Dr Andrew Jordan presents a common clinical scenario and works through the reasoning for ordering each test, what questions are most useful to help diagnose this condition and a simple approach to management.
A 75-year-old female presents with a four-week history of severe pain in the shoulder, pelvic girdle region and both hands.
She is unable to lift her arms in the air. Her hands are swollen and she is unable to do some basic daily care. Her mobility is impaired due to pain.
Her pain has not been responsive to paracetamol or NSAIDs. She has been waking in the early hours of the morning and feels stiff most of the day. On closer questioning she has a global headache which has been present on most days, partially relieved with paracetamol.
She has not paid much attention to this as her other pain is more dominant. She has rarely experienced a headache in her lifetime. She has not noted any jaw claudication.
Her past history is notable for osteoporosis, with a lumbar spine T-score of -3.0, although she has not had a prior minimal trauma fracture. She has been on denosumab injections every six months for the last two years. She also has type 2 diabetes mellitus and takes metformin. She has no macrovascular or microvascular complications.
Examination shows synovitis in both wrists and multiple MCP joints and inability to make a fist. She cannot raise her hands above shoulder height. She is tender over the greater trochanters bilaterally and there is mild hip irritability. There is a small right knee effusion. She is tender over the right side of the scalp and also has a sensation of scalp numbness. The temporal arteries are palpable and pulsatile.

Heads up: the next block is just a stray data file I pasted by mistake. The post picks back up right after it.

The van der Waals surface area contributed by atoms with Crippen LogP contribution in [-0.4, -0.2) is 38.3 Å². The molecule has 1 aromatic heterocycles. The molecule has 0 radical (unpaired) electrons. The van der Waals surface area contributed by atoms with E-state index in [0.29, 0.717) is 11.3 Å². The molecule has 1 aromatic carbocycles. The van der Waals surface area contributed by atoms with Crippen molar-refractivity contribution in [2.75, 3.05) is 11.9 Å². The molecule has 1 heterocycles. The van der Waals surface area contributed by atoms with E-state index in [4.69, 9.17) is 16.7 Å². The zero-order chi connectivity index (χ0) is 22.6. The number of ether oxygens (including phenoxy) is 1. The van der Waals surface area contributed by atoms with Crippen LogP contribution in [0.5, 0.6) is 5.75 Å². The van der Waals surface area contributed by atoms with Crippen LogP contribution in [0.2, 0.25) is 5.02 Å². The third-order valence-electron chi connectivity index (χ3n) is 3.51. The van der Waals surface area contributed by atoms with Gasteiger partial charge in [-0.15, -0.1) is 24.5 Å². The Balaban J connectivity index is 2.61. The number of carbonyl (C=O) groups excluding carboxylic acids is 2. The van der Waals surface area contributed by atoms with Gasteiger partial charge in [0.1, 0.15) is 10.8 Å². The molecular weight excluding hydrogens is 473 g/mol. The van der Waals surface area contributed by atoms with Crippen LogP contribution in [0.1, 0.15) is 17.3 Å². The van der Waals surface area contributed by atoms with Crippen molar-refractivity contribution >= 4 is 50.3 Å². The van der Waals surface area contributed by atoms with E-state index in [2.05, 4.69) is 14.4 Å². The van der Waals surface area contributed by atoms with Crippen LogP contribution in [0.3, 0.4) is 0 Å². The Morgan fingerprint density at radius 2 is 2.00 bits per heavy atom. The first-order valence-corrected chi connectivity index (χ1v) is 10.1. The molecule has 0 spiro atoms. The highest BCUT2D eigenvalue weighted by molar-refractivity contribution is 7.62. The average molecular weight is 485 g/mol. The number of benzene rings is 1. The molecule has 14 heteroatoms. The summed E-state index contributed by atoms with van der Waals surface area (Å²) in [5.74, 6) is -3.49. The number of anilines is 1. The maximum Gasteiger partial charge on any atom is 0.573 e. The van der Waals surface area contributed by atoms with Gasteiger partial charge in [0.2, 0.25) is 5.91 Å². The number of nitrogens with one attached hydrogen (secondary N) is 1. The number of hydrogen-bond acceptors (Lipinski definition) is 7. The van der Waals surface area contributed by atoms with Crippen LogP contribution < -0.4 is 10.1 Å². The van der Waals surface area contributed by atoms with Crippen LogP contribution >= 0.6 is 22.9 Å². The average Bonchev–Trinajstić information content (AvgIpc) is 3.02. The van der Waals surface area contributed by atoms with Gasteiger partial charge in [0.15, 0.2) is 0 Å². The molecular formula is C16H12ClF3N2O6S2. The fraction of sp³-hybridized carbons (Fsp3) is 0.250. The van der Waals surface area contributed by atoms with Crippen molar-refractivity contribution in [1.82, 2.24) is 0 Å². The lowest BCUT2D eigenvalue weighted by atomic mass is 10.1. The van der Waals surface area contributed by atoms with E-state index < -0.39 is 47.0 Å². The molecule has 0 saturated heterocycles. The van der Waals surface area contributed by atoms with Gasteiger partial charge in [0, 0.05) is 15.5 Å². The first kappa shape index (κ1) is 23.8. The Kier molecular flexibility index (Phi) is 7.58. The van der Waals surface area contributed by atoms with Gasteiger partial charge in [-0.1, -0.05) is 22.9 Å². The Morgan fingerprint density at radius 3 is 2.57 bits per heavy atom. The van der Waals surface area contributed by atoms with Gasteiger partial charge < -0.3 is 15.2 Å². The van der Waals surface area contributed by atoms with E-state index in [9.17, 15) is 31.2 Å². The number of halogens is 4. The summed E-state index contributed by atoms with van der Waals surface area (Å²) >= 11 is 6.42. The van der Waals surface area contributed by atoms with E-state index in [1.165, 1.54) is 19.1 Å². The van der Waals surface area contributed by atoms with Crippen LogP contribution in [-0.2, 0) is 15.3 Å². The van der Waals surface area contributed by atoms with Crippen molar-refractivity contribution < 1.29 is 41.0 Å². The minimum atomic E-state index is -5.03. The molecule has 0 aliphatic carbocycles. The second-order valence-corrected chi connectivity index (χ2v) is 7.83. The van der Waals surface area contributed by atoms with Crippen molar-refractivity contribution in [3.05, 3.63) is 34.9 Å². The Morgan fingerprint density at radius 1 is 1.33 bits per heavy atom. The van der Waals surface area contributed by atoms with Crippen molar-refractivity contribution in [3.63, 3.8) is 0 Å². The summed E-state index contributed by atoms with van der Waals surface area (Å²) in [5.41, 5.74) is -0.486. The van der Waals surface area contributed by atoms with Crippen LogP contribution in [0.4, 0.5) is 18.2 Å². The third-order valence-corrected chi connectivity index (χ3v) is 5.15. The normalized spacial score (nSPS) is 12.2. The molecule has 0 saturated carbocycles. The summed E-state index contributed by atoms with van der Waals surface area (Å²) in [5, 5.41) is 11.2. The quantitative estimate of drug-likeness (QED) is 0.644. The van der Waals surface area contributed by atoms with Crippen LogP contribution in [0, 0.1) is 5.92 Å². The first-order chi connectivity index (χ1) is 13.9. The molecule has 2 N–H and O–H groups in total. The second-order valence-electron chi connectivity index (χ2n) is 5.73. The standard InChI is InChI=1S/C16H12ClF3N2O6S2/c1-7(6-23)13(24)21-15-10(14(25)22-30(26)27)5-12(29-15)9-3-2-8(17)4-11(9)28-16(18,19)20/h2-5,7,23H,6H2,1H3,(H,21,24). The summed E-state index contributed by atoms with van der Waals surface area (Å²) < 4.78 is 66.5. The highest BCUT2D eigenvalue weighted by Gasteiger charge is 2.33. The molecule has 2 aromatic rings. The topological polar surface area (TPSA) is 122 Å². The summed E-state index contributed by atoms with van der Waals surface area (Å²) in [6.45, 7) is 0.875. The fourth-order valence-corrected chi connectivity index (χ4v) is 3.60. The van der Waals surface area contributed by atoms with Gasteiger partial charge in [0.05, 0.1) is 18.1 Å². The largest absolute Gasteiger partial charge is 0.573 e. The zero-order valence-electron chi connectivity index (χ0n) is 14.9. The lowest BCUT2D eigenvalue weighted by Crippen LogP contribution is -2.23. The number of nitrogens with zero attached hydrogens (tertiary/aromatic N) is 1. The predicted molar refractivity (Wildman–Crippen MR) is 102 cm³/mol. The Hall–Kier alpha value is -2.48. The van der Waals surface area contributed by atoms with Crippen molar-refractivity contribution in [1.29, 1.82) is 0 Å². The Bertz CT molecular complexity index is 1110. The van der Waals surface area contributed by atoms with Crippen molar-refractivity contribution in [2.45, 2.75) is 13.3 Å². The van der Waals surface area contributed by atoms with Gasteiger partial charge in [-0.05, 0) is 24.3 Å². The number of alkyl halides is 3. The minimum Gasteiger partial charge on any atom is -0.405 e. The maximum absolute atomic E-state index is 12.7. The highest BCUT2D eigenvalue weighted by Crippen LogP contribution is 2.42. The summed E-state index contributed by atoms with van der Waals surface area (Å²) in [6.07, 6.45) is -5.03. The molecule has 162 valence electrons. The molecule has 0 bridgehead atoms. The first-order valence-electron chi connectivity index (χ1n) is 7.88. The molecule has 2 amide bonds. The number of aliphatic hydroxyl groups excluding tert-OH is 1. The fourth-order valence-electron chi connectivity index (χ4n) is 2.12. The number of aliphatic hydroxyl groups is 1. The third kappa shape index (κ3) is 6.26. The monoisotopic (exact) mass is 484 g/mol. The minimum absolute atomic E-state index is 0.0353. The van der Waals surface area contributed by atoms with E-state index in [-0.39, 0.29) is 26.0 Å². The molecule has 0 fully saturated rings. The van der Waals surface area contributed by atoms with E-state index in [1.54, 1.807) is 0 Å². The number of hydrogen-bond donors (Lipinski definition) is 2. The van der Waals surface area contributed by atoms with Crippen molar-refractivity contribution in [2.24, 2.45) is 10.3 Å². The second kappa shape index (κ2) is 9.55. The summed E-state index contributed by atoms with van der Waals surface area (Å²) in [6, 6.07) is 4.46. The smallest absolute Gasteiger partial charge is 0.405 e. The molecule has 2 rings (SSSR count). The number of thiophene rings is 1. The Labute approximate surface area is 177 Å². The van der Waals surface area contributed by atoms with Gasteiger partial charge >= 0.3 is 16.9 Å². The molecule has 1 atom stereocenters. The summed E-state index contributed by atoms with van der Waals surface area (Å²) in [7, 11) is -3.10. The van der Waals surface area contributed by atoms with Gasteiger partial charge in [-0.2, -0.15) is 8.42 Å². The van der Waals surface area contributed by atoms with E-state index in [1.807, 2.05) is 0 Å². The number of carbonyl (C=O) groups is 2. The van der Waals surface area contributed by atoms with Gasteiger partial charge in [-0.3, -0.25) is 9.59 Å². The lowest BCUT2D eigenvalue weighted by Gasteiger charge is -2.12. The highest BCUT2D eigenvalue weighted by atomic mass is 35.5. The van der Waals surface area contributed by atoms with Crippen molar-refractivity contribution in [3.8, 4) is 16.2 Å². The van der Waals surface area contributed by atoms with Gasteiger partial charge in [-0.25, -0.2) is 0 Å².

ESR is raised at 72 (N<5), CRP is 64 (N<20). White cell count and platelets are raised. RF and CCP antibodies are negative.
My initial concern is giant cell arteritis (GCA). She has clearly presented with an inflammatory condition given the peripheral joint swelling, raised CRP and ESR and predominance of morning stiffness. Her symptoms have both a polymyalgic presentation (hip and shoulder girdle pain) but there is also peripheral joint involvement.
Jaw claudication is the most specific symptom for GCA. I often find the headache in GCA is not particularly severe, is often relieved temporarily by simple analgesia such as paracetamol, but is always recurrent. It is not always localised to the temporal region, despite the moniker of temporal arteritis.
I immediately start her on prednisone 50mg daily. I typically use a dose of 1mg per kilogram up to 50mg daily, unless there are visual complications, where an admission to hospital for intravenous methylprednisolone is indicated. The gold standard diagnostic procedure is still a temporal artery biopsy. This should be done within two weeks of starting prednisone. A delayed temporary biopsy could yield a false negative result.
The feared complication of sudden onset visual loss usually occurs prior to the use of prednisone, thus I start prednisone as soon as I contemplate this diagnosis. However, it is imperative there is urgent referral for specialist involvement and diagnostic investigation.